PM Netanyahu at Joint Press Conference with Rwandan President Paul Kagame: "We cannot, neither one of us, outsource our safety and our security"
Photo by Kobi Gideon, GPO     

Prime Minister Benjamin Netanyahu and his wife Sara this morning landed in Kigali, the capital of Rwanda. Rwandan President Paul Kagame and his wife welcomed them at the airport along with an honor guard of over 100 soldiers. The Israeli and Rwandan national anthems were played.
 
The Prime Minister and his wife, accompanied by the Rwandan President, visited the Kigali Genocide Memorial. They visited the memorial museum including the wing dedicated to the Rwandan genocide, the wing dedicated to genocide in other countries and the Children’s Room. The Prime Minister signed the guestbook and laid a wreath.
 
Prime Minister Netanyahu and Rwandan President Kagame held a lengthy private meeting at the latter’s residence. The two delegations then held an extended meeting that focused on increasing bilateral cooperation in various fields including military and security, energy, infrastructures, cyber, agriculture and water.
 
The countries’ ambassadors signed the following bilateral agreements: Visa exemptions for diplomatic passport holders and memoranda of understanding on cooperation in innovation, research and development, and encouraging tourism.
 
Prime Minister Netanyahu issued the following statement at a joint press conference with Rwandan President Kagame:
 
"It’s an honor to be in your beautiful country. You’ve visited Israel several times, and now it’s my great privilege to visit Rwanda. I’ve been looking forward to that for a long time. We had excellent discussions, very direct, about cooperation in agriculture, in water, in transportation, tourism obviously, and educational exchanges – everything that one can conceive, and also questions I think that are important to the security of our countries.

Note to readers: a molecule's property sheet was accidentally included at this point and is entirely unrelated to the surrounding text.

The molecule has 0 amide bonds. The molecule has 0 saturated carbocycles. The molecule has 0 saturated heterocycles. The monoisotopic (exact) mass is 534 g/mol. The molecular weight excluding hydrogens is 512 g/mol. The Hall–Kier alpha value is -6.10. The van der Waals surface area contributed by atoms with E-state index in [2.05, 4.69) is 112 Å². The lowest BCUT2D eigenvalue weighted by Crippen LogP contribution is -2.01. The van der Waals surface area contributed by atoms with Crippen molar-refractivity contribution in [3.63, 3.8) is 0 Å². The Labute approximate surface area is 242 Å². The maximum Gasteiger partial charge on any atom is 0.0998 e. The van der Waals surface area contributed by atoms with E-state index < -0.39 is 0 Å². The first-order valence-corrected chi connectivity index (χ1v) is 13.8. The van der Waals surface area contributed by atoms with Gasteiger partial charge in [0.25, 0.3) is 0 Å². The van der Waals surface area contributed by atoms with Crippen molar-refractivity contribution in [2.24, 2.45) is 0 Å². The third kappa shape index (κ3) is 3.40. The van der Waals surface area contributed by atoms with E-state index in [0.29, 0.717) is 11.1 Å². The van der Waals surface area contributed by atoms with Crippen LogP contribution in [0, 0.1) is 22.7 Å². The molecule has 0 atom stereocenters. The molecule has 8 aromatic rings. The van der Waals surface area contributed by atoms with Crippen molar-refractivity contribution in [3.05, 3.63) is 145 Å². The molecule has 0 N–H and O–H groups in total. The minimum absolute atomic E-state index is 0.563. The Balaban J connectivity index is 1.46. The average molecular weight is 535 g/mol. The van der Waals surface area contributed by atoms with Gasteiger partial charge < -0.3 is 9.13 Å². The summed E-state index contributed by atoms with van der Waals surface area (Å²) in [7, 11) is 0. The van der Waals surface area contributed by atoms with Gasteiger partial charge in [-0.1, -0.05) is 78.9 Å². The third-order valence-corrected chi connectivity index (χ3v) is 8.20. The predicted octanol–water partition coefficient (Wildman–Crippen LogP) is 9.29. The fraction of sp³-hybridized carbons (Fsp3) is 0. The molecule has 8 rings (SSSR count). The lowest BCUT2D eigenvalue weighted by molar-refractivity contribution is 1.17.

I am deeply impressed with Rwanda. It’s a vibrant country. It’s a resolute country. And you’ve accomplished amazing things. And these achievements are even more impressive given the horrors that you had to overcome.
 
We went through this morning through an exceptional memorial, exceptionally moving, jolting even, I would say, to see the pictures of children, sometimes babies, their briefest life stories put before us. Families that were cut down by neighbors, murdered by people, they lived next to them all their lives. And there are haunting evocations of your tragedy with our tragedy.
 
My people know the pain of genocide as well, and this is a unique bond that neither one of our peoples would prefer to have. Yet we both persevered. Despite the pain and despite the horror, we survived. We never lost hope; and you never lost hope.
 
Today Israel and Rwanda are successful states and models for progress.